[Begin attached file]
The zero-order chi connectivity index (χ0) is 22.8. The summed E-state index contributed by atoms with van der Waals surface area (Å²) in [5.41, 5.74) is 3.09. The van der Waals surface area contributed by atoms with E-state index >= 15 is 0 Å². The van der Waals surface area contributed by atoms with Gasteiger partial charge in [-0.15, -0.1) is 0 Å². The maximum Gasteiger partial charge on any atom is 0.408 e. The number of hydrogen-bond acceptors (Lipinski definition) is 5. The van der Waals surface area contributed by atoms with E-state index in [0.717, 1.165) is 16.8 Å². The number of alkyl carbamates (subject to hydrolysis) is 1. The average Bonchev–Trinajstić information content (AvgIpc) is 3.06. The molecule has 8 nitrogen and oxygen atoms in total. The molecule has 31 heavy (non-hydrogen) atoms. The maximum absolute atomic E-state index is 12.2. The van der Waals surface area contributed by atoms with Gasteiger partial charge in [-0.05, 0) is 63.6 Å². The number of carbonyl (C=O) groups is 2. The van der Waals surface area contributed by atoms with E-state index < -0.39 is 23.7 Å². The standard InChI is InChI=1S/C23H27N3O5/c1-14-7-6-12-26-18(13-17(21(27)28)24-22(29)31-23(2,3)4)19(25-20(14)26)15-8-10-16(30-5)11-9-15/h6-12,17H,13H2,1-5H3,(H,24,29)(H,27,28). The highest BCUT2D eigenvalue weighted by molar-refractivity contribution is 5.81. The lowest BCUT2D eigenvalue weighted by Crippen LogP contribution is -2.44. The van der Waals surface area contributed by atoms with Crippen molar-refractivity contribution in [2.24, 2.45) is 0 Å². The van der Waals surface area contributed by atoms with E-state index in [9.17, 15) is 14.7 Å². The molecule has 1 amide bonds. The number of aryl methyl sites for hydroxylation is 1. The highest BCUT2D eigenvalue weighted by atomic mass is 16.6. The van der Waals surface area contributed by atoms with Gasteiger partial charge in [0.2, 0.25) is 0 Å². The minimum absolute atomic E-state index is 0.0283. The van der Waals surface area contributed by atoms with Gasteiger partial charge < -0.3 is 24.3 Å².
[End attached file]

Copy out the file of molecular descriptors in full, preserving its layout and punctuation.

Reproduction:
The zero-order chi connectivity index (χ0) is 22.8. The summed E-state index contributed by atoms with van der Waals surface area (Å²) in [5.41, 5.74) is 3.09. The van der Waals surface area contributed by atoms with E-state index >= 15 is 0 Å². The van der Waals surface area contributed by atoms with Gasteiger partial charge in [-0.15, -0.1) is 0 Å². The maximum Gasteiger partial charge on any atom is 0.408 e. The number of hydrogen-bond acceptors (Lipinski definition) is 5. The van der Waals surface area contributed by atoms with E-state index in [0.717, 1.165) is 16.8 Å². The number of alkyl carbamates (subject to hydrolysis) is 1. The average Bonchev–Trinajstić information content (AvgIpc) is 3.06. The molecule has 8 nitrogen and oxygen atoms in total. The molecule has 31 heavy (non-hydrogen) atoms. The maximum absolute atomic E-state index is 12.2. The van der Waals surface area contributed by atoms with Gasteiger partial charge in [-0.05, 0) is 63.6 Å². The number of carbonyl (C=O) groups is 2. The van der Waals surface area contributed by atoms with E-state index < -0.39 is 23.7 Å². The standard InChI is InChI=1S/C23H27N3O5/c1-14-7-6-12-26-18(13-17(21(27)28)24-22(29)31-23(2,3)4)19(25-20(14)26)15-8-10-16(30-5)11-9-15/h6-12,17H,13H2,1-5H3,(H,24,29)(H,27,28). The highest BCUT2D eigenvalue weighted by molar-refractivity contribution is 5.81. The lowest BCUT2D eigenvalue weighted by Crippen LogP contribution is -2.44. The van der Waals surface area contributed by atoms with Crippen molar-refractivity contribution in [2.24, 2.45) is 0 Å². The van der Waals surface area contributed by atoms with E-state index in [9.17, 15) is 14.7 Å². The molecule has 1 amide bonds. The number of aryl methyl sites for hydroxylation is 1. The highest BCUT2D eigenvalue weighted by atomic mass is 16.6. The van der Waals surface area contributed by atoms with Gasteiger partial charge in [0.2, 0.25) is 0 Å². The minimum absolute atomic E-state index is 0.0283. The van der Waals surface area contributed by atoms with Gasteiger partial charge < -0.3 is 24.3 Å².